This spring will mark my 27th book. Twenty-two of them have been national best sellers and six have hit the NY Times list. My newest historical, Tall, Dark and Texan (the third in my Whispering Mountain series,) just come out this month. And my next mainstream, Rewriting Monday, will release in April 09. I hope you look for them.
In interviews I’m often asked what one thing would I tell writers. Of course: Study your markets? Read everything? Learn your craft? Write everyday? All came up as possibilities but one secret I’ve learned kept whispering in the back of my mind. Maybe it’s not the most important tool a writer needs but it can be vital to your success.
Learn to Fall.
There will be times, thousands of them if you stay in the game as I have for 20 years, when this business doesn’t go your way. You have to learn to stop holding on to the safety strap and jump out into the unknown.
The first time I remember taking a tumble was before I sold. I was frantically writing, sending off to every contest, agent, or editor I could find. One day I opened the mailbox to discover three rejections. I felt like I’d faced a firing squad and all twelve bullets hit at heart level. I walked back to the house, sat down and started crying. My four-year-old son, Matt, came up to me, leaned on the arm of the chair and asked what was wrong. Through tears I told him about my total failure. He smiled and said simply, “Mom, like you say when I play t-ball, sometimes you win, sometimes you lose, and sometimes you get rained-out.”
I stopped crying and realized it wasn’t me. I was a good writer doing the best I could. I just kept getting rained-out by editors who didn’t read the slush pile and agents who already had full client lists.
From that day on I developed a plan for falling. Whenever I stumbled and fell flat on my face, I let go of the corpse I was trying to drag, celebrated and moved on with my career. There for a while quite a few bodies of old manuscripts lay around the house.
1. Burying the corpse. I know writers who wrote a book back in the 90’s and are determined not to go on to another until they sell their first one. They keep painting a new face on the body and shoving it into a new casket. Beginning writers probably don’t want to hear that you may write your first book, or even your second or third, for practice. We need to believe that first book will make millions or we’d never go through the work of learning to write. But sometimes you have to kiss the well-traveled manuscript good-bye and bury it under the bed.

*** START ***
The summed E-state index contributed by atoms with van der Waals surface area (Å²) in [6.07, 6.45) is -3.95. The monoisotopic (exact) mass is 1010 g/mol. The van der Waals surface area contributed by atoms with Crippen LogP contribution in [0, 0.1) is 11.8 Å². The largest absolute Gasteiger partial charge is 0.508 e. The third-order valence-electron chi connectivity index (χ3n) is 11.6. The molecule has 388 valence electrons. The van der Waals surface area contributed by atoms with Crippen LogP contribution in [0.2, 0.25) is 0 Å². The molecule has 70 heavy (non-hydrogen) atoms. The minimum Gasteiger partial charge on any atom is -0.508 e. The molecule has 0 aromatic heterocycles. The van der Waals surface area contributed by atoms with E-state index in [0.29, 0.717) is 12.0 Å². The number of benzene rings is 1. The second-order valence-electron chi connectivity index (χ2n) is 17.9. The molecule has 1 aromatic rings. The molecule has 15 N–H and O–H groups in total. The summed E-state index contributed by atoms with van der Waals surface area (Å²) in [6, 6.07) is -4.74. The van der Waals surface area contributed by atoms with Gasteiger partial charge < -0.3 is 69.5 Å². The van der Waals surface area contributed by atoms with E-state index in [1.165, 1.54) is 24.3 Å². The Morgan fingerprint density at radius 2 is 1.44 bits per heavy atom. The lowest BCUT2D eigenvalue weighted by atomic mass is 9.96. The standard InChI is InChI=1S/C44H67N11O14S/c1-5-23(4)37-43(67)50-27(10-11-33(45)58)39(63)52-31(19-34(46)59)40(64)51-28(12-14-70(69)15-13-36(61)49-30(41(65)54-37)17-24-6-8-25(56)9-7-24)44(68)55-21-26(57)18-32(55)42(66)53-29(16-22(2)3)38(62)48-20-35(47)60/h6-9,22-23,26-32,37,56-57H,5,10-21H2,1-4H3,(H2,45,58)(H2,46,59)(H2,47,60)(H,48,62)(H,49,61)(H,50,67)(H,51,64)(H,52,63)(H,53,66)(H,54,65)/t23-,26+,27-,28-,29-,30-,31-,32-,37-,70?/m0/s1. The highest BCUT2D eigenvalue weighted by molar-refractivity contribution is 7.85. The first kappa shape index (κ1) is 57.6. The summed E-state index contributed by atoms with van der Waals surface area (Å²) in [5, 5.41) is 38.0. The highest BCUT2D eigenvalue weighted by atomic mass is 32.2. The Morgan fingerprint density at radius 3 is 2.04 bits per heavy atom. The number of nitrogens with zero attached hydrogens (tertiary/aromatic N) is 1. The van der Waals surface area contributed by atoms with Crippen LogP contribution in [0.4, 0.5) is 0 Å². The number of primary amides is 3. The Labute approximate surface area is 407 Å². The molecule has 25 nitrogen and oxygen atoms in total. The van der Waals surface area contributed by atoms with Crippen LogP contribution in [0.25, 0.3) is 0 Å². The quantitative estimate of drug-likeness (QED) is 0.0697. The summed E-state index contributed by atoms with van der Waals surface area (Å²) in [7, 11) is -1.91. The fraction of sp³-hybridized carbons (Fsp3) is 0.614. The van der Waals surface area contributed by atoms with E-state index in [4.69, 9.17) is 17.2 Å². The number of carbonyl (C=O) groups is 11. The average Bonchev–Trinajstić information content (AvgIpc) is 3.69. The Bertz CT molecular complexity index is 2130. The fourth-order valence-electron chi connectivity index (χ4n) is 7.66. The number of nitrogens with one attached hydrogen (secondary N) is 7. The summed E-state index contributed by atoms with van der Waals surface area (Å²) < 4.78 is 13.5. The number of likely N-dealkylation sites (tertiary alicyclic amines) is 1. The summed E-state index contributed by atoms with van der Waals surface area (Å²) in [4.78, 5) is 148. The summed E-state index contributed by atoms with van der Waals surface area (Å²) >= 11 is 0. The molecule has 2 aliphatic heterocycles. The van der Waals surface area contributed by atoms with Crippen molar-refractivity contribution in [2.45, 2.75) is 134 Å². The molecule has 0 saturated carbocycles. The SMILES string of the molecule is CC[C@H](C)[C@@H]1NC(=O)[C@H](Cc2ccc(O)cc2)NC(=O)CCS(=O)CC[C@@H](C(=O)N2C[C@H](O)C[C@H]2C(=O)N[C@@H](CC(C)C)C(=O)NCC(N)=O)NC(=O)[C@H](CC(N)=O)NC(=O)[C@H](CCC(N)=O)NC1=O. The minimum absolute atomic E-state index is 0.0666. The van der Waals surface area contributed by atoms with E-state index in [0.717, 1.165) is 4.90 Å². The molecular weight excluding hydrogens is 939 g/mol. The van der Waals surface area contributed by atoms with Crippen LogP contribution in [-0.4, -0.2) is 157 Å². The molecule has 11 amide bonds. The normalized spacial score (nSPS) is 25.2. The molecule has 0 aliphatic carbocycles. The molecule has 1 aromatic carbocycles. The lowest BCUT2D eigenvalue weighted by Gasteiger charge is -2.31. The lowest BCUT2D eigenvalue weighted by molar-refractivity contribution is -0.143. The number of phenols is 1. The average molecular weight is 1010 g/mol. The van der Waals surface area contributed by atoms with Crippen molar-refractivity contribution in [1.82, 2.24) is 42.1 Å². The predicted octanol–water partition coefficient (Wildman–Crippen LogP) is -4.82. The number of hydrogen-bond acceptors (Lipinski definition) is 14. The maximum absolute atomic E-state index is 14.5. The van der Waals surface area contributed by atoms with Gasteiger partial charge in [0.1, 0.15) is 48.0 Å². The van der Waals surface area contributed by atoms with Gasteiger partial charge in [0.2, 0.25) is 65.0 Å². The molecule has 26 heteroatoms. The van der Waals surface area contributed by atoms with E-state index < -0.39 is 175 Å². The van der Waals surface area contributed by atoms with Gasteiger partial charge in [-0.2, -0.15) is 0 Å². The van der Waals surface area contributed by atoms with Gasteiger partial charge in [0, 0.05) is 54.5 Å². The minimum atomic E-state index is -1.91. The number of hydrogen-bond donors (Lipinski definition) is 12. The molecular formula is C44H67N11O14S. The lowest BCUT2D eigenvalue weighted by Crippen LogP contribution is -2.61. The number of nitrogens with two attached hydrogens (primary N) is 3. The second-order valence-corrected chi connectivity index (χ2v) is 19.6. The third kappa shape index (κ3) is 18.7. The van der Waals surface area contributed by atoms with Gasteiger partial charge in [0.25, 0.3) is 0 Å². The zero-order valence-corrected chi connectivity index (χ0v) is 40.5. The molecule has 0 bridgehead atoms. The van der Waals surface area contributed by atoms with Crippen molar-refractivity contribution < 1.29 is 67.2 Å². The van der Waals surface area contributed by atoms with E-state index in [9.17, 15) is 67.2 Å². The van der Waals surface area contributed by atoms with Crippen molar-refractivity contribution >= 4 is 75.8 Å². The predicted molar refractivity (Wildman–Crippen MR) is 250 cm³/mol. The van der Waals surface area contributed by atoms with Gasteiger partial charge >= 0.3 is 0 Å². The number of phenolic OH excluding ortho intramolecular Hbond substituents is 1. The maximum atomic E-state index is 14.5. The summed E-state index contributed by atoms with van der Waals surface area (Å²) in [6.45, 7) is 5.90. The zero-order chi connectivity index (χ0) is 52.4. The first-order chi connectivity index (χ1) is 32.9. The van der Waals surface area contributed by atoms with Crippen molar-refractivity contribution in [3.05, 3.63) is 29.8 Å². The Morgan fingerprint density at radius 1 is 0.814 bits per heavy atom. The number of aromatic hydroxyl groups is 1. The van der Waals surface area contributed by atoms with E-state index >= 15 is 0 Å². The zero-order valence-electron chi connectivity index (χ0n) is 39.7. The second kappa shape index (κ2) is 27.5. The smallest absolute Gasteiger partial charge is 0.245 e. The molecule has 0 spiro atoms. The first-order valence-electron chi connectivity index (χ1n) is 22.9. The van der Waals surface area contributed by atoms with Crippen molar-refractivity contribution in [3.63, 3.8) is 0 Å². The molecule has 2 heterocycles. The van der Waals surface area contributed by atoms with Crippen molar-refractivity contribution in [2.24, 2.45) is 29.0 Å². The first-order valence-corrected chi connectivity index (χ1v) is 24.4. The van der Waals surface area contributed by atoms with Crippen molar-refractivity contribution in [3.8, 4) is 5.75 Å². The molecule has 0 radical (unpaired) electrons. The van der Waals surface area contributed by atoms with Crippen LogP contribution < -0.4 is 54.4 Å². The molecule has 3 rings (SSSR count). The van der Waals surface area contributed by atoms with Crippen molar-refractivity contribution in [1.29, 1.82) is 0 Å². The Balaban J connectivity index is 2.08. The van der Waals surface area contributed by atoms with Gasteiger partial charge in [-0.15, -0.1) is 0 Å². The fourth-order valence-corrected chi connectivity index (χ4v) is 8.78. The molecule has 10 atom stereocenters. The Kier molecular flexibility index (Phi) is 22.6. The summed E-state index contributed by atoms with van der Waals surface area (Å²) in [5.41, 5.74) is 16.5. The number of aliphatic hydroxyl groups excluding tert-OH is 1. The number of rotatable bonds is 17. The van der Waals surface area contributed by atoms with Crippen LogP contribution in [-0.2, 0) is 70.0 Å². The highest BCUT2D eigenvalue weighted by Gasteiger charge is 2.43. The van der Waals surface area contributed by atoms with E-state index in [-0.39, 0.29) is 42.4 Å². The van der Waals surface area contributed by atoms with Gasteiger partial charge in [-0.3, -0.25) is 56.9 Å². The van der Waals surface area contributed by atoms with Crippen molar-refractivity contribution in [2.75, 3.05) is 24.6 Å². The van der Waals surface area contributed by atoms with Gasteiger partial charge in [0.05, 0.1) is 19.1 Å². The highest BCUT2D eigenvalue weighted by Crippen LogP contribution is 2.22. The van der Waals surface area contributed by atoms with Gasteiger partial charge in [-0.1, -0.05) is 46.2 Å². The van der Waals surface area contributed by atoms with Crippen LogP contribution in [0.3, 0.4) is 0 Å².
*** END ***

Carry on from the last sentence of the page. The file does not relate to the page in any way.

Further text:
2. Celebrating. I hope all beginning writers party at each success: a contest win or even an honorable mention. A letter asking for more or a book deal. All are worth a party. But, maybe more important is the party you have when you let go of one dream and open up to another. Celebrate when you send something off or when you enter a contest. That’s when you’re being brave. Find a writing friend or a group and push one another to try.
3. Moving on. If what you’re doing in this game isn’t getting you where you want to go, maybe you are on the wrong road. Take the tools and knowledge you have learned and start carving out a different work of art. You might surprise yourself, you might just find a place where you and your work belong. I knew a writer who tried to write romance for five years, turned to childrens writing on a bet and sold in five months and is still selling.
When I turned loose and thought of myself sky diving and not falling, my world began to change. Phil Price, an accomplished playwright, once said, “I’ve often wondered why sky divers yell for joy and people who fall off cliffs scream. After all, they’re both seeing the same view. It’s only the last foot that changes.” So, I decided, whether I’m falling or sky diving through life, I might as well decide to enjoy the view.
Mark Twain said once that compared to writing, horseracing is a stable occupation. Maybe he was right, but the gamble is worth the try. When we’re all done and setting around the home which would you rather say, ‘I played as hard and fast as I could,’ or ‘I never ran into the game because I was afraid of falling.’
The winners are not the ones who grab the prize. The winners are the ones who play the game, rainy days and all.
Everyone has down days at one time or another. Whether you’re a reader or a writer I’d love to hear your creative ways to handle the blues, be it with chocolate or. . . . . .
I’m giving away an autographed copy of Tall, Dark and Texan to one person who leaves a comment.
To read more about Jodi Thomas and her books check out www.jodithomas.com
Check out my book trailer for Tall, Dark and Texan
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